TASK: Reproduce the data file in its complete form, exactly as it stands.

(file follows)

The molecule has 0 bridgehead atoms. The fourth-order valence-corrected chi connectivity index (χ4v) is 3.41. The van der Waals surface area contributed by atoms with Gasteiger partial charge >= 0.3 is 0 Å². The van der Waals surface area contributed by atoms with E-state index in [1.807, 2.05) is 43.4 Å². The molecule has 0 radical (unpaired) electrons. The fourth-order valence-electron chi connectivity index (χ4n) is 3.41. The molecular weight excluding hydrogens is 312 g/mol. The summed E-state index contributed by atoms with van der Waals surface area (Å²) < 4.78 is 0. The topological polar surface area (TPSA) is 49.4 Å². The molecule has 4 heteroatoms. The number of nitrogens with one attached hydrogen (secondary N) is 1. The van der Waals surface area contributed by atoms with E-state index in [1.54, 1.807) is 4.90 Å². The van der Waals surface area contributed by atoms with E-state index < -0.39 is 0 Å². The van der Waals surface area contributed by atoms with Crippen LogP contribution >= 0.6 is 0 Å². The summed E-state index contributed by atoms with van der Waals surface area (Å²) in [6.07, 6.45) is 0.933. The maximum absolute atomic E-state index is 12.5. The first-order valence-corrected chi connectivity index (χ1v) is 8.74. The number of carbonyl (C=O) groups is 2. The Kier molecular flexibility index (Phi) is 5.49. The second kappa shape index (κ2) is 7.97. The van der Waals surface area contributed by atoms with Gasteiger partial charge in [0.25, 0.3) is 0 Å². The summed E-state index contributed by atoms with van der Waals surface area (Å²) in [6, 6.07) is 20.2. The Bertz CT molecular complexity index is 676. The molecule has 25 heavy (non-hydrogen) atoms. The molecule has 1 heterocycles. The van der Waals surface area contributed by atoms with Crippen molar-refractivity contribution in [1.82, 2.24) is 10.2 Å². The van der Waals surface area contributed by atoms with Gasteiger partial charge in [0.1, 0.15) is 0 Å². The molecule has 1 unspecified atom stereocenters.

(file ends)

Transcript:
The molecule has 0 bridgehead atoms. The fourth-order valence-corrected chi connectivity index (χ4v) is 3.41. The van der Waals surface area contributed by atoms with Gasteiger partial charge >= 0.3 is 0 Å². The van der Waals surface area contributed by atoms with E-state index in [1.807, 2.05) is 43.4 Å². The molecule has 0 radical (unpaired) electrons. The fourth-order valence-electron chi connectivity index (χ4n) is 3.41. The molecular weight excluding hydrogens is 312 g/mol. The summed E-state index contributed by atoms with van der Waals surface area (Å²) < 4.78 is 0. The topological polar surface area (TPSA) is 49.4 Å². The molecule has 4 heteroatoms. The number of nitrogens with one attached hydrogen (secondary N) is 1. The van der Waals surface area contributed by atoms with E-state index in [1.54, 1.807) is 4.90 Å². The van der Waals surface area contributed by atoms with E-state index < -0.39 is 0 Å². The van der Waals surface area contributed by atoms with Crippen LogP contribution >= 0.6 is 0 Å². The summed E-state index contributed by atoms with van der Waals surface area (Å²) in [6.07, 6.45) is 0.933. The maximum absolute atomic E-state index is 12.5. The first-order valence-corrected chi connectivity index (χ1v) is 8.74. The number of carbonyl (C=O) groups is 2. The Kier molecular flexibility index (Phi) is 5.49. The second kappa shape index (κ2) is 7.97. The van der Waals surface area contributed by atoms with Gasteiger partial charge in [0.25, 0.3) is 0 Å². The summed E-state index contributed by atoms with van der Waals surface area (Å²) in [6, 6.07) is 20.2. The Bertz CT molecular complexity index is 676. The molecule has 25 heavy (non-hydrogen) atoms. The molecule has 1 heterocycles. The van der Waals surface area contributed by atoms with Crippen molar-refractivity contribution in [1.82, 2.24) is 10.2 Å². The van der Waals surface area contributed by atoms with Gasteiger partial charge in [0.1, 0.15) is 0 Å². The molecule has 1 unspecified atom stereocenters.